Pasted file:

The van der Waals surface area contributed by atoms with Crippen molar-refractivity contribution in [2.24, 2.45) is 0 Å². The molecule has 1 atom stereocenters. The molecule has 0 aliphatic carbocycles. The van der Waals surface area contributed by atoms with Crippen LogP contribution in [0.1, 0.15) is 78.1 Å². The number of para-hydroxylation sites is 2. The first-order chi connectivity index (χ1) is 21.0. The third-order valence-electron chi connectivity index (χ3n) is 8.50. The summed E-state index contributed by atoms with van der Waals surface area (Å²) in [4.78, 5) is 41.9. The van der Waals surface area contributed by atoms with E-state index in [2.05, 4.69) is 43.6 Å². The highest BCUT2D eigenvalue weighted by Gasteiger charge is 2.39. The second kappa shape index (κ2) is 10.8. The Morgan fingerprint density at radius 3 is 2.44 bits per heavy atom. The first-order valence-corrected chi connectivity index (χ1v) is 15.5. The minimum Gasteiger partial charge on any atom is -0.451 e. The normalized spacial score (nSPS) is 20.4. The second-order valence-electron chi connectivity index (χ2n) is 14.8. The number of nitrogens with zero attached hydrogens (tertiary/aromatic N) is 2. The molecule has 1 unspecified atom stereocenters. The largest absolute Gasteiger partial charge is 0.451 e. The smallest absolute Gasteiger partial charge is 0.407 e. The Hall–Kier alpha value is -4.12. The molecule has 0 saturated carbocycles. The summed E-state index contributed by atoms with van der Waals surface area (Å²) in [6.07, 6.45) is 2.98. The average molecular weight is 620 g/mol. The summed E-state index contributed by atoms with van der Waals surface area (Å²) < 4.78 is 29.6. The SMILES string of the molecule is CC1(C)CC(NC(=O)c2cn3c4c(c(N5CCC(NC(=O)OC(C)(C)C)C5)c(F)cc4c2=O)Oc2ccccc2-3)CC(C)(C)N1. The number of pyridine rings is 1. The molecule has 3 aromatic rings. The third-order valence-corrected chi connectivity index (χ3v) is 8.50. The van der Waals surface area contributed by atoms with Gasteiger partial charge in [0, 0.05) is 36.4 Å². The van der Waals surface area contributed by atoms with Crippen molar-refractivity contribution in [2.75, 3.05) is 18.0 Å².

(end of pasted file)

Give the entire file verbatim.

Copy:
The van der Waals surface area contributed by atoms with Crippen molar-refractivity contribution in [2.24, 2.45) is 0 Å². The molecule has 1 atom stereocenters. The molecule has 0 aliphatic carbocycles. The van der Waals surface area contributed by atoms with Crippen LogP contribution in [0.1, 0.15) is 78.1 Å². The number of para-hydroxylation sites is 2. The first-order chi connectivity index (χ1) is 21.0. The third-order valence-electron chi connectivity index (χ3n) is 8.50. The summed E-state index contributed by atoms with van der Waals surface area (Å²) in [4.78, 5) is 41.9. The van der Waals surface area contributed by atoms with E-state index in [2.05, 4.69) is 43.6 Å². The highest BCUT2D eigenvalue weighted by Gasteiger charge is 2.39. The second kappa shape index (κ2) is 10.8. The Morgan fingerprint density at radius 3 is 2.44 bits per heavy atom. The first-order valence-corrected chi connectivity index (χ1v) is 15.5. The minimum Gasteiger partial charge on any atom is -0.451 e. The normalized spacial score (nSPS) is 20.4. The second-order valence-electron chi connectivity index (χ2n) is 14.8. The number of nitrogens with zero attached hydrogens (tertiary/aromatic N) is 2. The molecule has 1 unspecified atom stereocenters. The largest absolute Gasteiger partial charge is 0.451 e. The smallest absolute Gasteiger partial charge is 0.407 e. The Hall–Kier alpha value is -4.12. The molecule has 0 saturated carbocycles. The summed E-state index contributed by atoms with van der Waals surface area (Å²) in [6.07, 6.45) is 2.98. The average molecular weight is 620 g/mol. The summed E-state index contributed by atoms with van der Waals surface area (Å²) < 4.78 is 29.6. The SMILES string of the molecule is CC1(C)CC(NC(=O)c2cn3c4c(c(N5CCC(NC(=O)OC(C)(C)C)C5)c(F)cc4c2=O)Oc2ccccc2-3)CC(C)(C)N1. The number of pyridine rings is 1. The molecule has 3 aromatic rings. The third-order valence-corrected chi connectivity index (χ3v) is 8.50. The van der Waals surface area contributed by atoms with Gasteiger partial charge in [0, 0.05) is 36.4 Å². The van der Waals surface area contributed by atoms with Crippen molar-refractivity contribution in [2.75, 3.05) is 18.0 Å².